In the debates about Russia and the European Union, normalisation of the relations often comes up although Russia has not changed its behaviour. Russia is not changing its geopolitical interests and is prepared to pay a high economic price for it. The EU should show unity and consistence.

Participants: Evelyn Kaldoja (Estonian daily newspaper Postimees); Andres Kasekamp (University of Toronto); Matti Maasikas (Estonian Ministry of Foreign Affairs), Raivo Vare. The discussion was led by Kristi Raik, director of the Estonian Foreign Policy Institute of ICDS.

Summary by the Estonian news portal

Watch the whole discussion in Estonian:


Information hygiene in the time of peace and crisis 

ICDS together with the Estonian Center of Eastern Partnership organised the only discussion in Russian at this year’s Opinion Festival.

Accelerated information flow has caused an overflow that may jeopardize media consumption and spur the spread of malicious information manipulation. There is still much disagreement on how to combat hostile disinformation in the most effective way in an open democracy. It is not enough to debunk disinformation and expose fake accounts in the social media.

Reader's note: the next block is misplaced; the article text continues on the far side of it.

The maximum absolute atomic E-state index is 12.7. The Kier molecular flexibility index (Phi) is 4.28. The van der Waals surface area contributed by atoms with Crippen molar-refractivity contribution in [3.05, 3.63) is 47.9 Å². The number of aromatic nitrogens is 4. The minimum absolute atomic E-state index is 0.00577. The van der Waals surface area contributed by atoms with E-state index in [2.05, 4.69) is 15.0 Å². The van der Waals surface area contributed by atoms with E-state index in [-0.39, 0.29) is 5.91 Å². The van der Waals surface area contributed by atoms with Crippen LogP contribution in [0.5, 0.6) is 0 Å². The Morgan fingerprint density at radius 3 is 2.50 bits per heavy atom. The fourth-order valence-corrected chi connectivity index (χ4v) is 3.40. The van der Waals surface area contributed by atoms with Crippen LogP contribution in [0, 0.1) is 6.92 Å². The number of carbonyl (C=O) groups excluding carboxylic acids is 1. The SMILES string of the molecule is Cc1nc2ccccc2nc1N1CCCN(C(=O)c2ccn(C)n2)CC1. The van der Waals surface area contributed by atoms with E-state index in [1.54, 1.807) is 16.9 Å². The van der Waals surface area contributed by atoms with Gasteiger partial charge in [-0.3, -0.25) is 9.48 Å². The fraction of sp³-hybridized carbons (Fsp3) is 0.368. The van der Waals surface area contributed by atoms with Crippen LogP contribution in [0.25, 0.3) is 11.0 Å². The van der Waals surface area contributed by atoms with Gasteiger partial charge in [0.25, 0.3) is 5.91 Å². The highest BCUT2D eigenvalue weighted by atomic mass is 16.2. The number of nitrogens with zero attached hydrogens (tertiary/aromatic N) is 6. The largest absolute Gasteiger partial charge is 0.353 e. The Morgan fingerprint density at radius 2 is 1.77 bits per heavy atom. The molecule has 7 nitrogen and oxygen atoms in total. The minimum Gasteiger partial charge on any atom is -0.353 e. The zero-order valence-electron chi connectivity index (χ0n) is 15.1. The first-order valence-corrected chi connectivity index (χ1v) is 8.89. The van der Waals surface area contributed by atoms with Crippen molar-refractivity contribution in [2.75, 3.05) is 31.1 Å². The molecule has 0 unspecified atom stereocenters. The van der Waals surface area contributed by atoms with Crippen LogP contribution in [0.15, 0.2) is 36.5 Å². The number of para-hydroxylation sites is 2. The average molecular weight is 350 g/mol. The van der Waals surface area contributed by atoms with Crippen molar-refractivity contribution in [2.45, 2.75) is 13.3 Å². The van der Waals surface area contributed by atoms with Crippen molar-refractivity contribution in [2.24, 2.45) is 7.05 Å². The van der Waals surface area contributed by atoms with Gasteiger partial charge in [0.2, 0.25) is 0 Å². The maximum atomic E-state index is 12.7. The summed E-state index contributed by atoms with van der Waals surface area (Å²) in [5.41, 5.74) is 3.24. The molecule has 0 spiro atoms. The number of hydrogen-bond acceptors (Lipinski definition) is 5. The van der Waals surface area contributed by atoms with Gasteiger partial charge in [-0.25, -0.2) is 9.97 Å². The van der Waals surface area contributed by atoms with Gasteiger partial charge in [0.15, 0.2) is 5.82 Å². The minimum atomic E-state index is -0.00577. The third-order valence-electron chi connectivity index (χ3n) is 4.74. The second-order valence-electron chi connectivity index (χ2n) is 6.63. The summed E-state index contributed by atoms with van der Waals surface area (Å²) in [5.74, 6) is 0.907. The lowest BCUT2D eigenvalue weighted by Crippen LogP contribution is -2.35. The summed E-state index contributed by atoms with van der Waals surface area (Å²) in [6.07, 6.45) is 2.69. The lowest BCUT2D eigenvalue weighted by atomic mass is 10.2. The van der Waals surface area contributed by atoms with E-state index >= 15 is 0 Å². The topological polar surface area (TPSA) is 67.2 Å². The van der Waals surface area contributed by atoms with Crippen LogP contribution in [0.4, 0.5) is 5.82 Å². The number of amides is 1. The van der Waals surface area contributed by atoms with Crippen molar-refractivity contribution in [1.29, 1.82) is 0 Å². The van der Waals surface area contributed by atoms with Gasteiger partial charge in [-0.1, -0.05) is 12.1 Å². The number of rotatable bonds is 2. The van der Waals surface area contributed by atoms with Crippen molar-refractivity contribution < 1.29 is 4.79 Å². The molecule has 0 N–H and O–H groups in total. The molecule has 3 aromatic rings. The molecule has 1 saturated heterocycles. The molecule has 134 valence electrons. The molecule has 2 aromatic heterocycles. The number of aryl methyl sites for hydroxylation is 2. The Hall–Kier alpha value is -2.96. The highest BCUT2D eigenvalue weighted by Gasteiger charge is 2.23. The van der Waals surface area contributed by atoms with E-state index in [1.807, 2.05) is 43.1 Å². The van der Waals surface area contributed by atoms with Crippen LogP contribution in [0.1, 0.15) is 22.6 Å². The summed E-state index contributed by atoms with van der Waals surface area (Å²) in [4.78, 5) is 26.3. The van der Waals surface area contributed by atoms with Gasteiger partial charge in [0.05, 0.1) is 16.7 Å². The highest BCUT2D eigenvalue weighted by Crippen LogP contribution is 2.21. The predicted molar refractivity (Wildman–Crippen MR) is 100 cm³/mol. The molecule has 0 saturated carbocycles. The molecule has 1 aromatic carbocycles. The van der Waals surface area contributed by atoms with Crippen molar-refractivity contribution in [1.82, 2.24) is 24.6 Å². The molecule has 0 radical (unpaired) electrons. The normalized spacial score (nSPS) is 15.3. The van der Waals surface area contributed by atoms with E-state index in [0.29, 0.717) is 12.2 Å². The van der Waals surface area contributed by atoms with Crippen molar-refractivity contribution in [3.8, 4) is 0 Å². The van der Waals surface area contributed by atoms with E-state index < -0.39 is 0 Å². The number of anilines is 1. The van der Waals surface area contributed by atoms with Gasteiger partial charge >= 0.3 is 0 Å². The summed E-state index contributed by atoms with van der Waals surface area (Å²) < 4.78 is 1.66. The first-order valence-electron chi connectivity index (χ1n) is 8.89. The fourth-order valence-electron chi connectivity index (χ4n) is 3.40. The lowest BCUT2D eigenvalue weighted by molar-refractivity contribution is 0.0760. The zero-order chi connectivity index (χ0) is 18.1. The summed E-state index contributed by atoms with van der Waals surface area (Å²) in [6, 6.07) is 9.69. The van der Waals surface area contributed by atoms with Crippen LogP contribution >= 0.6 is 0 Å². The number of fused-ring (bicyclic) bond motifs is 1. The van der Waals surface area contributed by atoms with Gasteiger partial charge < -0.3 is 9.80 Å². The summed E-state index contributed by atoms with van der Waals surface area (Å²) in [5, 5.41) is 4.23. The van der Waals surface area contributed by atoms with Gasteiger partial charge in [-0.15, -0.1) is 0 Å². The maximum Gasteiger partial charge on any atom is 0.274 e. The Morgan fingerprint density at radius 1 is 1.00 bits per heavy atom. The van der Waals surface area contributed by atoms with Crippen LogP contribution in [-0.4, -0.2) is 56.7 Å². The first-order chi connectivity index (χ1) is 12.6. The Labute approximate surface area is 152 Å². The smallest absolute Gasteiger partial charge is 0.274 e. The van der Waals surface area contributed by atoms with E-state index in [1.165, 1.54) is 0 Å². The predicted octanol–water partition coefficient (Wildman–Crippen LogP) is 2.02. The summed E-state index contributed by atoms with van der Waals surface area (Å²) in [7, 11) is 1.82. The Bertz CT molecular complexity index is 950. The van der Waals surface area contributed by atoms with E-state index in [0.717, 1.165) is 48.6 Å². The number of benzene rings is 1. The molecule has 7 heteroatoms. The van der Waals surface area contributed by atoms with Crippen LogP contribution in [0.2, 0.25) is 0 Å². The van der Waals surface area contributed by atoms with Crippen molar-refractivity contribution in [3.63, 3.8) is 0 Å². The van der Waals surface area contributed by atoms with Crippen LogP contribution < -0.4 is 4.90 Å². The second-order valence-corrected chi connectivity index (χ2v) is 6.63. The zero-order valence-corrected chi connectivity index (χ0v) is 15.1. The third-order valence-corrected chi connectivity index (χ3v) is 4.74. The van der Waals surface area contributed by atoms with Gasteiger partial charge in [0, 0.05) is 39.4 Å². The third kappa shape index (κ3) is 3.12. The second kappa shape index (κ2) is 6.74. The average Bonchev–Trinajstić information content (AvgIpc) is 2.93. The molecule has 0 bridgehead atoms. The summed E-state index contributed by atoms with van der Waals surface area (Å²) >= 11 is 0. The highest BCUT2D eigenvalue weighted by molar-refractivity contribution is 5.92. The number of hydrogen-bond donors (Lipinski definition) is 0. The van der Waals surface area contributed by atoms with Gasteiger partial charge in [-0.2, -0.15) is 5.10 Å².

We were delighted to welcome our close cooperation partners, experts from Ukraine to Paide:

  • Dr Lidiya Smola, Professor, Researcher in the field of Political/Psychological Science;
  • Dr Iryna Brunova-Kalisetska, Executive Director at Integration and Development Center for Information and Research, an expert in the prevention, transformation and reconciliation of identity-based conflicts;
  • Valeriia Pimkina, journalist from Kramatorsk;
  • Tetiana Kolesova, media expert from Mariupol.

From Estonia, Grigori Senkiv, director of the National Centre of Defence and Security Awareness. The discussion was led by Dmitri Teperik, chief executive of ICDS.

Summary of the discussion by UkraineWorld.